We've got another winner for you guys from CPA Practice Advisor, though this one at least suggests something very reasonable: should undergrad programs better prepare future CPA candidates for the CPA exam? According to the Bureau of Labor Statistics (BLS), jobs in the field of accounting will continue to grow throughout the decade. As a […]
Unless you are in one of the handful of states that allow you to sit for the CPA exam with 120 units, either you went the overachiever route and got a Masters in Accounting or you did what any good slacker would do and took an extra 30 units in crap like basket weaving and German to fulfill your state’s 150 unit requirement. If you are in the second group, you probably forgot most of what you learned in advanced accounting by the time you got those extra 30 units in electives. That sort of story is exactly why the 120/150 rule matters and why the industry needs to look at its effectiveness. Can you really protect the public interest any better if it takes you three tries to get through the CPA exam because you have been taking night school French to meet your state’s 150 rule while working in public to pay off your student loans?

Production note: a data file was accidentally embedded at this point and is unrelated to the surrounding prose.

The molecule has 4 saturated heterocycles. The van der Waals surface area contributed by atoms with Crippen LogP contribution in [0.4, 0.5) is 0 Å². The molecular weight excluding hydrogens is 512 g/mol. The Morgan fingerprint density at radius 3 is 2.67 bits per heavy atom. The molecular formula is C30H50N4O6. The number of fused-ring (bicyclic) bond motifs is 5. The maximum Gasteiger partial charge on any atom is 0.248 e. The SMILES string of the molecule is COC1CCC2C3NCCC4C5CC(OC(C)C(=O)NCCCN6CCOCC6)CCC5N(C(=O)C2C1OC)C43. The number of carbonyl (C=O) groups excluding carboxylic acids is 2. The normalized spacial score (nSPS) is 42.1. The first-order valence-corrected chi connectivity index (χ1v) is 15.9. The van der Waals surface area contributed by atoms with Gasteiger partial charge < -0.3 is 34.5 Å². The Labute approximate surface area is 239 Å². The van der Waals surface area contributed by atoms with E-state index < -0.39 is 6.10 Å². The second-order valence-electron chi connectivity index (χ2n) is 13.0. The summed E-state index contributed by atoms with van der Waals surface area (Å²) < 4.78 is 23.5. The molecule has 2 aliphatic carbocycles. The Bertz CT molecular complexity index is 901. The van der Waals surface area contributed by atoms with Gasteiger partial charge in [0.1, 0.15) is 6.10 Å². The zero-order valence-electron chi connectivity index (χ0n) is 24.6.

The Maryland Association of CPAs supports the 120 rule for future CPAs in Maryland as it allows for accountants to sit for the exam when their college experience is still fresh in their minds. No one is suggesting we do away with the 150 rule (though don’t tell California that) but instituting the 120 rule around the country means releasing our accountants from a burdensome and, frankly, silly rule that dictates they must have a Masters level education before sitting for an entry level exam. Does that make sense to anyone?
A few years back, the Virginia Board of Accountancy realized that the 150 rule was actually making them lose CPA exam candidates, who were taking the exam in other states with less stringent requirements. Remember, because the exam is a uniform examination, you can take any other state’s exam in your state if you meet that state’s requirements (residency in the state being a big one but many states allow out-of-staters to sit for their exam). Said the Virginia Society of CPAs before the rule was approved by the governor, “the Commonwealth doesn’t want to lose its valuable CPA candidates and wants to retain those Exam takers. In addition, reducing the requirement would have a positive impact on Virginia’s budget.” In May of 2009, Governor Tim Kaine signed emergency legislation allowing Virginia CPA exam candidates to sit for the exam with just 120 hours.
NASBA issued a draft in 2008 that stated “we have found no evidence of detriment to the public interest in those states allowing candidates to sit for the CPA examination at less than 150 hours of education and later fulfilling the 150 hours.”
We agree. We also feel the 150 rule is a bit arbitrary and silly (see reference to basket weaving classes above, please let us know what bullshit courses you took to meet your jurisdiction’s 150 rule in the comments) but will save that discussion for another day.
We sincerely hope the boards of accountancy are listening.